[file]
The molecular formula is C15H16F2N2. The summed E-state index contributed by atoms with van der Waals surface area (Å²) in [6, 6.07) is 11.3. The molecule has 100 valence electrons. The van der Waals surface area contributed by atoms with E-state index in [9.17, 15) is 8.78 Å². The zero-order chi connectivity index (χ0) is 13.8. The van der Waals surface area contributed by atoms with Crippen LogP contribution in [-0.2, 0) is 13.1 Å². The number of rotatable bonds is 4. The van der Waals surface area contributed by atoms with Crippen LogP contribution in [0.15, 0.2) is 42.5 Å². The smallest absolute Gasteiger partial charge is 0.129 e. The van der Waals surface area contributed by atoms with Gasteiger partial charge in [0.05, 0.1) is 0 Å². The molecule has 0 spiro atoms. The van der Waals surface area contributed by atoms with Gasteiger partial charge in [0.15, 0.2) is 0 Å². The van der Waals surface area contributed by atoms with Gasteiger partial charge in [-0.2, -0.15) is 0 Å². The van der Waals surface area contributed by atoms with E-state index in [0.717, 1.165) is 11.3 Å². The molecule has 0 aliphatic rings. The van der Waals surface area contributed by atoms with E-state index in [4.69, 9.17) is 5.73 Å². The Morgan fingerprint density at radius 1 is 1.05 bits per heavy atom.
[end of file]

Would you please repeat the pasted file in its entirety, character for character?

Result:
The molecular formula is C15H16F2N2. The summed E-state index contributed by atoms with van der Waals surface area (Å²) in [6, 6.07) is 11.3. The molecule has 100 valence electrons. The van der Waals surface area contributed by atoms with E-state index in [9.17, 15) is 8.78 Å². The zero-order chi connectivity index (χ0) is 13.8. The van der Waals surface area contributed by atoms with Crippen LogP contribution in [-0.2, 0) is 13.1 Å². The number of rotatable bonds is 4. The van der Waals surface area contributed by atoms with Crippen LogP contribution in [0.15, 0.2) is 42.5 Å². The smallest absolute Gasteiger partial charge is 0.129 e. The van der Waals surface area contributed by atoms with Gasteiger partial charge in [0.05, 0.1) is 0 Å². The molecule has 0 spiro atoms. The van der Waals surface area contributed by atoms with Gasteiger partial charge in [0.15, 0.2) is 0 Å². The van der Waals surface area contributed by atoms with Gasteiger partial charge in [-0.2, -0.15) is 0 Å². The van der Waals surface area contributed by atoms with E-state index in [0.717, 1.165) is 11.3 Å². The molecule has 0 aliphatic rings. The van der Waals surface area contributed by atoms with E-state index in [4.69, 9.17) is 5.73 Å². The Morgan fingerprint density at radius 1 is 1.05 bits per heavy atom.